Once the design is finalized, there are two things that will happen simultaneously:
1. I’m probably going to use a third-party shipping fulfillment service to make sure shipping is handled smoothly, and I will be getting in touch with them early on to get an idea of our shipping deadlines.
2. I will begin working on the getting the injection molds created for the plastic parts. This will either be: A. Me working on the molds themselves because I have access to industrial CAM software, a CNC mill, and the injection molding equipment. And also some of the parts are extremely simple like the knob or lid, and the rest of the components are still not much more complicated than tupperware. B. Outsourcing of the tooling for the molds to a US-based company, because while they’re working on tooling I can work on something else. C. A combination of A and B to push forward the tooling process for the molds as quickly as possible.
3. I will start ordering all the parts except for the 3D printed mounts. These mounts are the size of a pencil’s eraser head and can be printed in a net in the hundreds, and we do want to do this last which will be explained at the end. Most of the suppliers for the parts are already identified, the ones that aren’t are for very generic parts that have dozens of suppliers.
So all of this gives us flexibility, because we can quickly identify which aspects are problematic and then work on addressing it early in the manufacturing process. Suppliers were a big issue for a lot of tech Kickstarters, and luckily nothing we need is particularly exotic. So we can always find additional suppliers, but this way we find out early and avoid delays. And being able to work on the tooling process itself, also gives me additional flexibility to push where it’s needed. We plan on this process taking one month, and how can this all be accomplished in one month? Well, that’s why we hired helpers earlier. If there’s a delay in getting the molds, I will get my helpers started on parts that require additional work, such as soldering all the electronic bits together, while I push forward the tooling.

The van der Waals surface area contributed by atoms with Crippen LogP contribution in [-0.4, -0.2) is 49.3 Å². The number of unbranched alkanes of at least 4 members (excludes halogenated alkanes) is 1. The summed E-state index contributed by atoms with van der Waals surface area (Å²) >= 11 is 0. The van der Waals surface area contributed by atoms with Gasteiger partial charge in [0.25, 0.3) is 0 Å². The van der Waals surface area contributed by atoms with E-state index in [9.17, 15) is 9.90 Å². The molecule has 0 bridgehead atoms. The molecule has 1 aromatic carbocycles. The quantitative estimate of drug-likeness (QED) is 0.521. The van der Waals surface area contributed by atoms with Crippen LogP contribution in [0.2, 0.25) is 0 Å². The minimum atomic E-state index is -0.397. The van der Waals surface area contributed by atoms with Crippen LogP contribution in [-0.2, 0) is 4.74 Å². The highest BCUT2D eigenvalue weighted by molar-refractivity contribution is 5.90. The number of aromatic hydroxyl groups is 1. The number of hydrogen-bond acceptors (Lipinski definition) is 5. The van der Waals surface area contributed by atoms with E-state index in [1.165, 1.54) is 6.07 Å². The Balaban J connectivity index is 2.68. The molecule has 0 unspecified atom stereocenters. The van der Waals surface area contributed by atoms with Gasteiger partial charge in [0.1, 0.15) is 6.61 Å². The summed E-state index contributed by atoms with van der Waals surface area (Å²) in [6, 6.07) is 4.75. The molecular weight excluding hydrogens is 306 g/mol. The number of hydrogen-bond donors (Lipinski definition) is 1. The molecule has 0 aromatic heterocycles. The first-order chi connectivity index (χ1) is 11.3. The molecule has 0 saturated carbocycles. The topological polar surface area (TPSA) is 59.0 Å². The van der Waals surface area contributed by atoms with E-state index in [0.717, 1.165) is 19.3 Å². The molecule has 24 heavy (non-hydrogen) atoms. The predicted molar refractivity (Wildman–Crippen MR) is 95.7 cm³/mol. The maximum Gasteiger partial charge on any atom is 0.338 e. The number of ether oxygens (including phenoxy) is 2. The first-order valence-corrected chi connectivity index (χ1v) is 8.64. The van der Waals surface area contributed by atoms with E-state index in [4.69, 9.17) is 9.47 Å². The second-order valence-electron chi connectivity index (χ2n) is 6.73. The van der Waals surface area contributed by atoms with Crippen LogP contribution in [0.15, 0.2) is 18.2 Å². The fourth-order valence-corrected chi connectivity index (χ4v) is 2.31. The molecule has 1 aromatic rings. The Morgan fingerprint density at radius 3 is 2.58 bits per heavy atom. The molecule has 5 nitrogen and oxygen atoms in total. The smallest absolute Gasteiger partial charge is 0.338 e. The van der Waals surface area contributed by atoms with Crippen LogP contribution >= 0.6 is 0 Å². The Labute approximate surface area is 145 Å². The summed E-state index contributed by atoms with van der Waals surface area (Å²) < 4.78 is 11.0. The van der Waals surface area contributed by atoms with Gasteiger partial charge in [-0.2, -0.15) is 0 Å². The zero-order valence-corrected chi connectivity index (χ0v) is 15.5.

Once we have all the molds, I will start the production of the plastic parts themselves, and will direct my helpers to start producing and adding in the basic components (whichever ones we have already received): like laser-cutting the acrylic stage cover piece, gluing in the stage cover piece, applying the restickable adhesive, putting in the stage clips, putting in the electronics, and etc, while I work on machining the tubes that hold everything in place. The plastic parts will be designed, such that I can buy appropriately sized round stock to cut the amount of machining in half. Plus this will be done in a jig so that dozens can be produced simultaneously even by someone unskilled in machining. (It’s all automated, so it’s just pressing the stop button if something happens). If any supplier could potentially delay us, I will deal with it immediately and any contract I sign with them will include deadlines with consequences for failure to meet them. For example, canceling the remainder of our order and refunding our money, so that we can purchase from another supplier. Because flat out, I don’t want to have to tell you why your Christmas present won’t make it in time, I will keep my promises. Otherwise we will be producing complete microscopes from start to finish in batches, and checking the quality with measurements and reference slides. This will take two months.
Then I will 3D print the mounts that hold the optics in place and it is here I can compensate for any systematic deviations that occur during production. The last assembly step is just installing the optics and mounts, then we need to get all the packaging done. We expect this to take another month.
Finally there's that last month of buffer and just getting the orders shipped to you.
Everything is going to happen within the US, so I can keep a closer eye on the process. And overall, design considerations to ensure mass-producibility, and the level of control with vertical integration and proximity allows me to ensure delivery along with meeting delivery deadlines. The greatest risk to this project is simply not reaching our funding goal. Throughout the entire process, we will be paying close attention to you (our wonderful supporters!), providing regular updates as we make progress =)
*All conservative estimates
- 10% goes to Kickstarter and credit card processing fees
- 15% goes to shipping and packaging
- 30% goes to raw material cost of every physical thing on the microscope (15% of that 30% is for the one high-powered lens)
- The last 45% is composed of the cost of general assistance, in-house production of small parts for the microscope from raw materials, assembly, making the molds, and then whatever profit we make.
- As for the prepared microscope slides, and blank slides and coverslips, it costs just a little less than what we charge. It’s just for your convenience =)
If we hit our bare minimum of $15,000, it would be a break-even if we outsourced all tooling. This is why in this case I would do some of the tooling myself and handle all the small part production and assembly, because $15,000 represents ~150 orders, which means it takes less time to fulfill and doing some tooling myself allows more buffer. So as you can see, if we hit our funding goal, we can definitely deliver without asking for more money. And if we exceed our funding goal, I can just delegate more of the work and still avoid a net loss.
This meticulous research, planning, and attention to detail is what makes sure you get an excellent product on time.Learn about accountability on Kickstarter